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Updated Feb 26, 2024

Robert Irvine’s Advice to Get Your Business Cooking

Maya Afilalo, Staff Writer

Robert Irvine Overcoming Impossible book cover

Chef Robert Irvine is known to millions for Dinner: Impossible, Restaurant: Impossible, and other Food Network shows. He’s also a successful businessperson with numerous restaurants and a line of health food products found in grocery stores. Irvine’s latest book, Overcoming Impossible: Learn to Lead, Build a Team, and Catapult Your Business to Success, has leadership lessons for entrepreneurs who can stand the heat in the kitchen.

1. A core principle of Overcoming Impossible is finding your passion. How can individuals pivot their existing businesses to align with what excites them?

Irvine: If we go with the premise that there are truly no more ideas that could be considered completely original — and I think there’s a sound argument to be made in favor of that notion — then the mandate for any of us is to not just do a thing well, but to do it in a way that is unique to us, in the way that only we can do it.

I own a pub, Robert Irvine’s Public House, at the Tropicana in Vegas. In many respects, it’s got all the elements that you would expect from any pub. But at every level of designing that place — from the layout to the décor, from the beer and cocktail menu to the apps, mains, and desserts — I filled that restaurant with the things that I love, things that excite me, things that I’m passionate about. At a certain point, you have to believe in your own taste and trust it implicitly. My personal taste is my North Star. I might be able to make a competent version of what excites other people, but if it doesn’t excite me, then I don’t think it has much of a chance of being great.

So, I think you need to look for opportunities in every corner of your business to imbue the customer experience with things that personally excite you. If you feel strongly about it, then there are probably a lot of other people out there who will also love it, even if they don’t know it yet.

2. You write about business skills and mindset. What happens if you have one without the other?

Irvine: They’re fully interconnected, to the point where I don’t believe success is possible if you’ve only got one and not the other. Technical or practical know-how can only go so far without passion, vision, and belief. Conversely, passion, vision, and belief without technical or practical know-how will get you nowhere.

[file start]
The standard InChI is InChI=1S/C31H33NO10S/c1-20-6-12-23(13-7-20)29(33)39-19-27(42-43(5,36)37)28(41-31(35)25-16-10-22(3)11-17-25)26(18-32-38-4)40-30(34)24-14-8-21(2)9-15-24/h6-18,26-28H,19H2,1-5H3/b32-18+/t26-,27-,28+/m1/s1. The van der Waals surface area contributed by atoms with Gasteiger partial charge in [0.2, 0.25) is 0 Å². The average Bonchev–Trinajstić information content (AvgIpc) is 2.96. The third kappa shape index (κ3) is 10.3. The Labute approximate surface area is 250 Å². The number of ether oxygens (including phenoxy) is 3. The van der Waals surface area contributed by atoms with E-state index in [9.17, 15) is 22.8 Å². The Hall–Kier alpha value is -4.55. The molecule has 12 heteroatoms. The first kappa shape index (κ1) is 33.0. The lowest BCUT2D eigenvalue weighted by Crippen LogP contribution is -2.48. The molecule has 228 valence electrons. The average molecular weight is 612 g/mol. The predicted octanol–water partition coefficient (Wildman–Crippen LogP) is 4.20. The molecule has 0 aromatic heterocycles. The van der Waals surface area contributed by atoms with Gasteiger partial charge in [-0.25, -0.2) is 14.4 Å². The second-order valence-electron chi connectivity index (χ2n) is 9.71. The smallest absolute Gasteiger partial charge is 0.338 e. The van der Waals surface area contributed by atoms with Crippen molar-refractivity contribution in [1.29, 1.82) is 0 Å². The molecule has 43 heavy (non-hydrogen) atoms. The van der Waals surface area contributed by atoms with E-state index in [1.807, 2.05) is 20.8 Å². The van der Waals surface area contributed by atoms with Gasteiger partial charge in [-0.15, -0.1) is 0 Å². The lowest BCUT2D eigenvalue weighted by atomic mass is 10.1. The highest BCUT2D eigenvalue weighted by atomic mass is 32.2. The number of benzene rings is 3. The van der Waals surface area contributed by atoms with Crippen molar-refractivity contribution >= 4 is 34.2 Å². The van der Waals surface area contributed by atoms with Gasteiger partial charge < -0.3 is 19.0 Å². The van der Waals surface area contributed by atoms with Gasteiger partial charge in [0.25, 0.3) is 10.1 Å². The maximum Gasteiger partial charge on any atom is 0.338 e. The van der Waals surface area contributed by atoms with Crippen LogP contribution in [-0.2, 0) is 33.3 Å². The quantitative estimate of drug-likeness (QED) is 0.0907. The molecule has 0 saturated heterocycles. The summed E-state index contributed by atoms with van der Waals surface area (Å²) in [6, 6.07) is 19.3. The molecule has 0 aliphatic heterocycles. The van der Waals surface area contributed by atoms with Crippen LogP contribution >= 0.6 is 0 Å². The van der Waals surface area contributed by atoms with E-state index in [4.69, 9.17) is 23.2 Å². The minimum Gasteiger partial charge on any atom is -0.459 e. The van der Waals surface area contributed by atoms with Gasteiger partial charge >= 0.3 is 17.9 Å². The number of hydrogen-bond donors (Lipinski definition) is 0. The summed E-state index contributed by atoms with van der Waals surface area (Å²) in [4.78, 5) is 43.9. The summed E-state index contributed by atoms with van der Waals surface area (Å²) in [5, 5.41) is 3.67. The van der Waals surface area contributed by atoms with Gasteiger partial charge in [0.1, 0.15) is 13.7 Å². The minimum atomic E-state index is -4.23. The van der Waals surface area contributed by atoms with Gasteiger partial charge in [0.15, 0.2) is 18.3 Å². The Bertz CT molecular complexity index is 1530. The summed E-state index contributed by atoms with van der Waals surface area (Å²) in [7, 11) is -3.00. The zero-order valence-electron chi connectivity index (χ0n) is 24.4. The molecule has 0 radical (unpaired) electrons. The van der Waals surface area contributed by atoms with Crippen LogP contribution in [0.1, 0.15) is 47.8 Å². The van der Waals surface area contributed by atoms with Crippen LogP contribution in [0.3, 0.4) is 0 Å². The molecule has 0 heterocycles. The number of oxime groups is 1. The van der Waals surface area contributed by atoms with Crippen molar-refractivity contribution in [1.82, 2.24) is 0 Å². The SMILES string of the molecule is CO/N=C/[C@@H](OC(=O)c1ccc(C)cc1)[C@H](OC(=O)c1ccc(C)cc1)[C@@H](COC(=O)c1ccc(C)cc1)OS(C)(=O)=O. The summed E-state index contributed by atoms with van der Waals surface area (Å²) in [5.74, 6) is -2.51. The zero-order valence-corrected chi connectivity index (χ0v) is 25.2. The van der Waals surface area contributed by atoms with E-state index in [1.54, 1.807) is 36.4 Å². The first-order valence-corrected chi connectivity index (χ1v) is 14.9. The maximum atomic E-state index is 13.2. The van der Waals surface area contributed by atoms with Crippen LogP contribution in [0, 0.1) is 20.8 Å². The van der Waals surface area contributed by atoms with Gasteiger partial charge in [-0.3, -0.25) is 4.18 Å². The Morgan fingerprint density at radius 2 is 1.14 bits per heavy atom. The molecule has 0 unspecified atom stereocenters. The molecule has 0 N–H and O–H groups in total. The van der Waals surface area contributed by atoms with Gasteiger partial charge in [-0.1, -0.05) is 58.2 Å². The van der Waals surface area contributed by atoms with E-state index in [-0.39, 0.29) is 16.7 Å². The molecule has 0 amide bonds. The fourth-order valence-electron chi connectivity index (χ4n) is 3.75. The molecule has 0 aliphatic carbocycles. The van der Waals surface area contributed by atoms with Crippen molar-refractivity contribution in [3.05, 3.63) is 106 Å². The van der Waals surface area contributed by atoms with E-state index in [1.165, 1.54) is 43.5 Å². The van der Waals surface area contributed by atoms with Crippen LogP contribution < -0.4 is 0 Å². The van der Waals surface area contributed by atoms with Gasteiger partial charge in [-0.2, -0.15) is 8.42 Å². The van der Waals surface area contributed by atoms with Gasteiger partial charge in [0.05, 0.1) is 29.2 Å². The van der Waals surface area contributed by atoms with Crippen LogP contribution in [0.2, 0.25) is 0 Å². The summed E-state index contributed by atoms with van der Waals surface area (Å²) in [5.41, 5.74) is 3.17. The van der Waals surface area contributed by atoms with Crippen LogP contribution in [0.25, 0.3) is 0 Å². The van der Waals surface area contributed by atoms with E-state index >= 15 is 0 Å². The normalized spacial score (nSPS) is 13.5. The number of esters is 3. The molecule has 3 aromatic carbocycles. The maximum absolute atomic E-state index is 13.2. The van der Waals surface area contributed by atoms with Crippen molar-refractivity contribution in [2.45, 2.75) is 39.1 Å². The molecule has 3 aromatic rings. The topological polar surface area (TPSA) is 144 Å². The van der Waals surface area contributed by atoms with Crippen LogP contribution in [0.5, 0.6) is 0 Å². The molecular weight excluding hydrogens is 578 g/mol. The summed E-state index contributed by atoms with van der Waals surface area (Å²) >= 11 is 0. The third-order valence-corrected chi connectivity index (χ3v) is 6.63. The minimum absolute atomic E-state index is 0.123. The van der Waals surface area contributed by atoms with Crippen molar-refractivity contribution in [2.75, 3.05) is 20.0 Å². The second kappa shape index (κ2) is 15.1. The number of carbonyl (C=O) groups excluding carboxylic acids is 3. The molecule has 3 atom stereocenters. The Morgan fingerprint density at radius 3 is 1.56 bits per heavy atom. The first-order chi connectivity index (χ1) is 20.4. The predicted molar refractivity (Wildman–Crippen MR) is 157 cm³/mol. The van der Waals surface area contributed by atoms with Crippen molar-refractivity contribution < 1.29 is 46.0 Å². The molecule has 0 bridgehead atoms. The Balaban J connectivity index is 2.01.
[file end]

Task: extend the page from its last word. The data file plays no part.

Or, I guess I shouldn’t say that — if you had lots of bluster but no competence, you could totally become an internet guru and talk about “rise and grind” and blah, blah, blah. Social media is littered with the folks who never built a business besides offering to coach other people on how to chase their dreams. It’s a bleak landscape, but I think if people trust their guts — or just carefully look at the resumes of the folks they’re taking advice from — they can tell who’s the real deal and who’s a poser.

Now, you asked what if you have one without the other? While I don’t think any good can come from having one and not the other, a lack of either can be corrected with education and training. You’re never completely out of luck until you quit trying to learn …

3. What strategies can you share for entrepreneurs looking to successfully scale up?

Irvine: I dedicated a chapter to scaling up because it’s a lot trickier than it would seem on paper. It’s not about having enough capital or enough physical space to expand, though of course, those are crucial elements. It’s really about maintaining quality as you go bigger.

And the problem there is that, with very few exceptions, you’re going to have to invent an entirely new process to create your product at a larger scale. As a culinary example, I take a pancake recipe that might comfortably feed a small family. Now, if you have guests, you can double it easy enough. But by the time you’re trying to make it for a big crowd of people in a packed restaurant, everything needs to be rebuilt from the ground up. You’d not only need to upgrade from a household kitchen mixing bowl and spatula to an industrial mixer, you’d also need a totally different process for incorporating the wet and dry ingredients because if you stir it too much — a real possibility with a few pounds of flour in the mix — you can overstress the wheat gluten and turn the whole batch to rubber if you don’t do it just right. That’s simply not a concern when you’re cooking for four to five people.

Myriad unforeseen problems can crop up in any scaling situation, whether we’re talking about making pancakes or military-grade hardware. Besides the capital required, serious energy needs to be put into R&D to create the new, efficient process that will deliver the same quality product to a larger customer base.

4. As far as building meaningful relationships rooted in trust, what is your advice for leaders to cultivate a thriving workplace that goes beyond retention?

Irvine: Very simply, you need to invest in your people. Not just in terms of compensation and benefits, but in terms of providing them with an environment where they’re comfortable bringing their full creative force to bear upon their work.

Invest in them personally. Spend a little time getting to know their families and their passions outside of work. This goes beyond the desire for a happy workplace, though of course, that’s exactly what I’ve tried to cultivate. It’s also a good business practice. It’s a fact of life in business that we often wind up spending more time with our coworkers than we do with our real families.

You can debate whether that’s right or not all day, but I think as long as it’s true, then workplaces ought to function as supportive families — and not just have mission statements that pay lip service to the idea.

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